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Cardboard Baler Safety

- June 5, 2018 by Ken Helfrich (View all posts by Ken)

Cardboard waste is a never ending battle for many companies.  As a result, cardboard balers are used in many industries on a daily basis. But, because they are not part of production, the safety training on the machine is sometimes overlooked.  The most common types of injuries associated with balers are crushing injuries, amputations, cuts and eye injuries. Below are some training tips for your staff.

BEFORE an employee starts working with a baler, they should be familiar with the manufacturer’s operator manual and be trained on following:

      • Always wear the right personal protective equipment, including leather gloves, supportive shoes with non-slip soles and safety glasses.
      • Ensure the area around the bailer is clear.
      • Never reach into the point of operation.
      • Never bypass a guard or interlock.
      • Do not use the bailer if the guard or interlock is missing or defective.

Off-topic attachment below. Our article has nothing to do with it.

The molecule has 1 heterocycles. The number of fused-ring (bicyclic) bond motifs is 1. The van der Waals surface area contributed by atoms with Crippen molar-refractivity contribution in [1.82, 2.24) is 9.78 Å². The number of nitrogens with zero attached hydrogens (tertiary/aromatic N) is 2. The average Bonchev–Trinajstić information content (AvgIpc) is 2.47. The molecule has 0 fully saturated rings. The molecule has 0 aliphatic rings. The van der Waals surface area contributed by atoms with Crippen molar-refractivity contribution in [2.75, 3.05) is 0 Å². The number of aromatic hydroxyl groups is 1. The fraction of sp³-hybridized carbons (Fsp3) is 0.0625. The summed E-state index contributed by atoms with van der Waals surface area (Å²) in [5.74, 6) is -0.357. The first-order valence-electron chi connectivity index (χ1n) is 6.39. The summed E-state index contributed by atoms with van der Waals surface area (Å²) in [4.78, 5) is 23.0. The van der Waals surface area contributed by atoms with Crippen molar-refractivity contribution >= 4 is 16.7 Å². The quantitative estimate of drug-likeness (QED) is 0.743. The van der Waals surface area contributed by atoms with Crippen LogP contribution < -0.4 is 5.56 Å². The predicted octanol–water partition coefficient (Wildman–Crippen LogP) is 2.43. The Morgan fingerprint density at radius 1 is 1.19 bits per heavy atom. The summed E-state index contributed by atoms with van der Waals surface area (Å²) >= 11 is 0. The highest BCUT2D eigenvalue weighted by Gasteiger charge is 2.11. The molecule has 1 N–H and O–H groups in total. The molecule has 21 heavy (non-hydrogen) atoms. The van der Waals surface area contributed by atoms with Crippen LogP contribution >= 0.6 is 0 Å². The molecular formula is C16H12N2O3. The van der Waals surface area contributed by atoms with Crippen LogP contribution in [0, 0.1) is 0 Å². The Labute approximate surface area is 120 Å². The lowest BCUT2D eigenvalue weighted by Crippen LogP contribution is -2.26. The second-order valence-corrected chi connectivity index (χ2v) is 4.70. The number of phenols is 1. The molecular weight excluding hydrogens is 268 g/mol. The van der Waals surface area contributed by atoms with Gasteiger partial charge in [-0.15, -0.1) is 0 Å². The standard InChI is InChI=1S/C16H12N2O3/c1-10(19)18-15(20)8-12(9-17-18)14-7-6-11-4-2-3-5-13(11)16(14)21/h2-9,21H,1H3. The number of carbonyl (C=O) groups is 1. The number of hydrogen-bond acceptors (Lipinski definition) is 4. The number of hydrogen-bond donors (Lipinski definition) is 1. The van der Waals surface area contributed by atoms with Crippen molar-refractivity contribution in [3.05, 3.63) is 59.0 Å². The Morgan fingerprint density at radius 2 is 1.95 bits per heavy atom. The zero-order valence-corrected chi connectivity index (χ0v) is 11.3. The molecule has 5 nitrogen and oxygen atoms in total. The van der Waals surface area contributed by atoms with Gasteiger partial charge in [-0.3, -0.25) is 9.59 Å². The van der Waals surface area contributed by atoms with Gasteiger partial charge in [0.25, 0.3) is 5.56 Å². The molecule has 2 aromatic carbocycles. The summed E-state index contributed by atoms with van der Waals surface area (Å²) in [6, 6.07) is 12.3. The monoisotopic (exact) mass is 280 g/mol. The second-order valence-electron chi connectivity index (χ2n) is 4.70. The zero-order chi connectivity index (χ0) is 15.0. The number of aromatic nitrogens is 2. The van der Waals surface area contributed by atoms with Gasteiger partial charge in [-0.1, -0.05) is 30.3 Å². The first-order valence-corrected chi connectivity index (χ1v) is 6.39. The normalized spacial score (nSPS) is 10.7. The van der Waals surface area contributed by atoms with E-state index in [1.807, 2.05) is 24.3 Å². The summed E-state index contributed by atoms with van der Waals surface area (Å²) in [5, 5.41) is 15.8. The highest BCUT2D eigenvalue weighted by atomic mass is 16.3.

• If the baler is not safe to use, notify a supervisor immediately.
      • Never wear jewelry, loose clothing, loose hair, or other items which may be caught in machinery.
      • Do not make bales oversized, Know the capacity of the baler.
      • Stay several feet back from the area of door swing.
      • Stay clear when pushing bale out.
      • Do not unjam the machine without safety controls in place like lockout tagout.

Supervisors should be familiar with the baler operation as well.  Supervisors should always:

  • Read the owner’s manual and understand the operating procedures.
  • Not allow anyone under 18 to use the bailer.
  • Assure all preventive maintenance is current.
  • Assure that the emergency stop buttons are all checked on a routine basis.
  • Make sure they are providing training to all employees who use the machine even if a person is just helping for the day.
  • Always keep control of the bailer key when not in use.

Making sure your baler is used safely takes a little more effort than just putting up a sign or applying a warning sticker. Make sure you have documented training and written operating procedures for the machine.